Canvas blowing up (was Re: JavaFX Media issues)

Scott Palmer swpalmer at
Fri Aug 9 09:17:37 PDT 2013

That's okay for a quick hack.  In the case of a video preview surface, I
will be explicitly setting the value for every pixel from a ByteBuffer.
 You could save the extra step of doing a rectFill or clearRect if you knew
that every pixel was about to be overwritten.  It's a reasonable
optimization.. but as a fix for this issue it's still only a half-fix hack.

"If pulses are not happening, we still need to remember these scribbles so
we can draw the right result."

No.  If pulses are not happening you need to block or force a pulse
somehow. Otherwise I don't see how having the unbounded queue is ever going
to be 100% reliable.

Since we are talking about painting to the Canvas surface as opposed to
directly modifying the scene graph, why does the painting have to happen
"later" when a pulse occurs?  It's not like you have any other thread
writing to the Canvas.  Why can't the Platform thread actually *do* the
scribbles,and the pulse just refreshes the portion of the Canvas that is
visible on the screen?  Is it some D3D/OpenGL multi-threading complication?



On Fri, Aug 9, 2013 at 11:43 AM, <steve.x.northover at> wrote:

> This is a great idea.  We should just enter a tweak and do it.  If the
> area that is being cleared is larger than the current size of the canvas,
> we can throw away all pending draw commands.
> Steve
> On 09/08/2013 11:23 AM, Richard Bair wrote:
>> I mean, it looks like it is working for a few seconds,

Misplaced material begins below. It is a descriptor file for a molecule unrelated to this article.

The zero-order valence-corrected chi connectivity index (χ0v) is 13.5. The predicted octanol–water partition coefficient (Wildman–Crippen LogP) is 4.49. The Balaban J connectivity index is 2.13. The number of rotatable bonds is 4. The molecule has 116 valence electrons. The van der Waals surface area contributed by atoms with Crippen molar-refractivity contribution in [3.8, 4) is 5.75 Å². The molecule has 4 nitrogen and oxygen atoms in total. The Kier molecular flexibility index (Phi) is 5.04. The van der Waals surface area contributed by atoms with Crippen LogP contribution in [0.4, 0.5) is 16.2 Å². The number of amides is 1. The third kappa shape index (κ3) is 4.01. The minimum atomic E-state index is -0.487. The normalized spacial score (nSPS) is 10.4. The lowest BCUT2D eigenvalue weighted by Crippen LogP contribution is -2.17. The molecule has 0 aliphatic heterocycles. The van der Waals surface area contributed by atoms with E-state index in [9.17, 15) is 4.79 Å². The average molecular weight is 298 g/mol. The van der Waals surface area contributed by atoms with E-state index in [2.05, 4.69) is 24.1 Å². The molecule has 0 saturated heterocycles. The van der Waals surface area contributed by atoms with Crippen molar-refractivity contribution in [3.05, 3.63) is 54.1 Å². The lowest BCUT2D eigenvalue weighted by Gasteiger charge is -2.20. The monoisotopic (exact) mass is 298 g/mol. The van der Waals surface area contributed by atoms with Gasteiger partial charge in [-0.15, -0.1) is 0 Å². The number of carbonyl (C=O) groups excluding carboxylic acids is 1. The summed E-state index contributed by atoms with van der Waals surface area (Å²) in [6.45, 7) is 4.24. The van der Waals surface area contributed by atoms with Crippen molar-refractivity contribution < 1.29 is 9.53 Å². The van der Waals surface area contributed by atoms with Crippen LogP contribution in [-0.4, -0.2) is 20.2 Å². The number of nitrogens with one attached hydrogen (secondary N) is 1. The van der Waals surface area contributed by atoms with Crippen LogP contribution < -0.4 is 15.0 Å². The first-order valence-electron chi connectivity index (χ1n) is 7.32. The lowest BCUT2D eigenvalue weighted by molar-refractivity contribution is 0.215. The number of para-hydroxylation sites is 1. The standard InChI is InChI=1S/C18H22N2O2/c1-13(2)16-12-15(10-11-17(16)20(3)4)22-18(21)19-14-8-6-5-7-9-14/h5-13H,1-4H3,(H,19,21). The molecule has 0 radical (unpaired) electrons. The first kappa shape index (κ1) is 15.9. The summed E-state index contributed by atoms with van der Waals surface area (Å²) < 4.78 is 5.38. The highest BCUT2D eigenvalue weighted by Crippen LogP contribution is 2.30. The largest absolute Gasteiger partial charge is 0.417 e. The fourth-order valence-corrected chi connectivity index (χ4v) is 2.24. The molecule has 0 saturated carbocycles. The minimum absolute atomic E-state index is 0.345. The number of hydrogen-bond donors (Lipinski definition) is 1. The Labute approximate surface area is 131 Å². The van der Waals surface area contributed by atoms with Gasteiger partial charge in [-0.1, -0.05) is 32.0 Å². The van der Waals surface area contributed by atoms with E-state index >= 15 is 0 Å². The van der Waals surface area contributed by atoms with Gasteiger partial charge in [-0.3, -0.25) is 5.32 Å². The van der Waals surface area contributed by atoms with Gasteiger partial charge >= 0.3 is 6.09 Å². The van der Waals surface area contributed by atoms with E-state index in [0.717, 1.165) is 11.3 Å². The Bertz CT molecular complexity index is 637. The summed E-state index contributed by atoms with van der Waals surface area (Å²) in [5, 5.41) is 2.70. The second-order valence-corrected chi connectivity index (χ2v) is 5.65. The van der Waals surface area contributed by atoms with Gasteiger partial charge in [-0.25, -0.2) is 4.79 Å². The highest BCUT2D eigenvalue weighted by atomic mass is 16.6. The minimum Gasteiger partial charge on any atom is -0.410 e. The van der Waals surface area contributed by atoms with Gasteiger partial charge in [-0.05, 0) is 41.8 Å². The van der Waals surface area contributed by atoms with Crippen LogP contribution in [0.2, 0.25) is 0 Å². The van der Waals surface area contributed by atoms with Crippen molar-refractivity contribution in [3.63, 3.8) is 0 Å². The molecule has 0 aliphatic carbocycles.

>>> but then as the memory fills with the Canvas backlog it can lead to the
>>> GC
>>> using a lot more CPU, thus reducing the ability for Canvas to process its
>>> command queue even further, well it just collapses in on itself  and
>>> dies.
>> Forking the thread.
>> The problem with Canvas is that if you have a canvas and you scribble on
>> it, and then scribble on it some more, and then scribble on it some more,
>> then in order for us to get the right result in the end, we need to replay
>> all those scribbles in order. If pulses are not happening, we still need to
>> remember these scribbles so we can draw the right result.
>> BUT, if you issue a command to the canvas which will cause it to "clear"
>> all its contents, then we could throw away any previously buffered data.
>> Right now the only way to do that would be a fillRect with a solid fill
>> where the fillRect encompasses the entire canvas area, or a clearRect where
>> the clearRect encompasses the entire canvas area.
>> This seems like a very simple fix. GraphicsContext.clearRect and
>> GraphicsContext.fillRect should both (under the right conditions) throw
>> away the previously buffered commands. Then all you have to do is be sure
>> to make one of these calls (likely just a clearRect) before each frame, and
>> we'll never buffer more than a single frame's worth of data. We could also
>> add a "clear" method which is "clearRect(0, 0, w, h)" to make this more
>> foolproof, and then document it as a best practice to clear the canvas
>> before each rendering if you intend to redraw the entire thing on each
>> frame.
>> If you're making use of manually operated "dirty rects" so that you only
>> clear the damaged area to repaint, then we couldn't employ this technique
>> and we'd have to buffer 'till kingdom come. So we still need a mechanism
>> exposed in the scene graph of "liveness" and associated events so that when
>> the scene is no longer live (for example, when minimized) you could stop
>> your animation timer, but for your specific media use case this isn't as
>> important.
>> Richard

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